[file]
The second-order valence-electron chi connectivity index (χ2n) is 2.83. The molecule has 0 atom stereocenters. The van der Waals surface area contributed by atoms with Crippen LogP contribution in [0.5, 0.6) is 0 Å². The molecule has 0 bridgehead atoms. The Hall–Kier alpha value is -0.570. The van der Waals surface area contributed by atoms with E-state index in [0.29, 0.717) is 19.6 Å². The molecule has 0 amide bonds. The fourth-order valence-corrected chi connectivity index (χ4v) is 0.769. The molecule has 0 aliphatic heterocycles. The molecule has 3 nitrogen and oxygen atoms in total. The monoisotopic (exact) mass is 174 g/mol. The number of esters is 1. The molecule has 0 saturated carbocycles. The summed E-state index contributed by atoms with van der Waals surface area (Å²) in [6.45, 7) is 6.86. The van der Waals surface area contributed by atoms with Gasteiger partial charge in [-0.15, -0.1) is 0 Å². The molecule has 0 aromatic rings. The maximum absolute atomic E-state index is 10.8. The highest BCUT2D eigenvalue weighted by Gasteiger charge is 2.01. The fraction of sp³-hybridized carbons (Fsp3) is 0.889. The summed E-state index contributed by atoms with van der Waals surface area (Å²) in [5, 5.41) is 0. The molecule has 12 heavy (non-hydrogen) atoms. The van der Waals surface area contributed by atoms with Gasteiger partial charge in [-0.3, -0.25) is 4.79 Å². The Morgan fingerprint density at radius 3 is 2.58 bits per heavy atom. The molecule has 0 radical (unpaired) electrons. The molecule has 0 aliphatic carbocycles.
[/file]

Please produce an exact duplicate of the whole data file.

The second-order valence-electron chi connectivity index (χ2n) is 2.83. The molecule has 0 atom stereocenters. The van der Waals surface area contributed by atoms with Crippen LogP contribution in [0.5, 0.6) is 0 Å². The molecule has 0 bridgehead atoms. The Hall–Kier alpha value is -0.570. The van der Waals surface area contributed by atoms with E-state index in [0.29, 0.717) is 19.6 Å². The molecule has 0 amide bonds. The fourth-order valence-corrected chi connectivity index (χ4v) is 0.769. The molecule has 0 aliphatic heterocycles. The molecule has 3 nitrogen and oxygen atoms in total. The monoisotopic (exact) mass is 174 g/mol. The number of esters is 1. The molecule has 0 saturated carbocycles. The summed E-state index contributed by atoms with van der Waals surface area (Å²) in [6.45, 7) is 6.86. The van der Waals surface area contributed by atoms with Gasteiger partial charge in [-0.15, -0.1) is 0 Å². The molecule has 0 aromatic rings. The maximum absolute atomic E-state index is 10.8. The highest BCUT2D eigenvalue weighted by Gasteiger charge is 2.01. The fraction of sp³-hybridized carbons (Fsp3) is 0.889. The summed E-state index contributed by atoms with van der Waals surface area (Å²) in [5, 5.41) is 0. The molecule has 12 heavy (non-hydrogen) atoms. The van der Waals surface area contributed by atoms with Gasteiger partial charge in [-0.3, -0.25) is 4.79 Å². The Morgan fingerprint density at radius 3 is 2.58 bits per heavy atom. The molecule has 0 radical (unpaired) electrons. The molecule has 0 aliphatic carbocycles.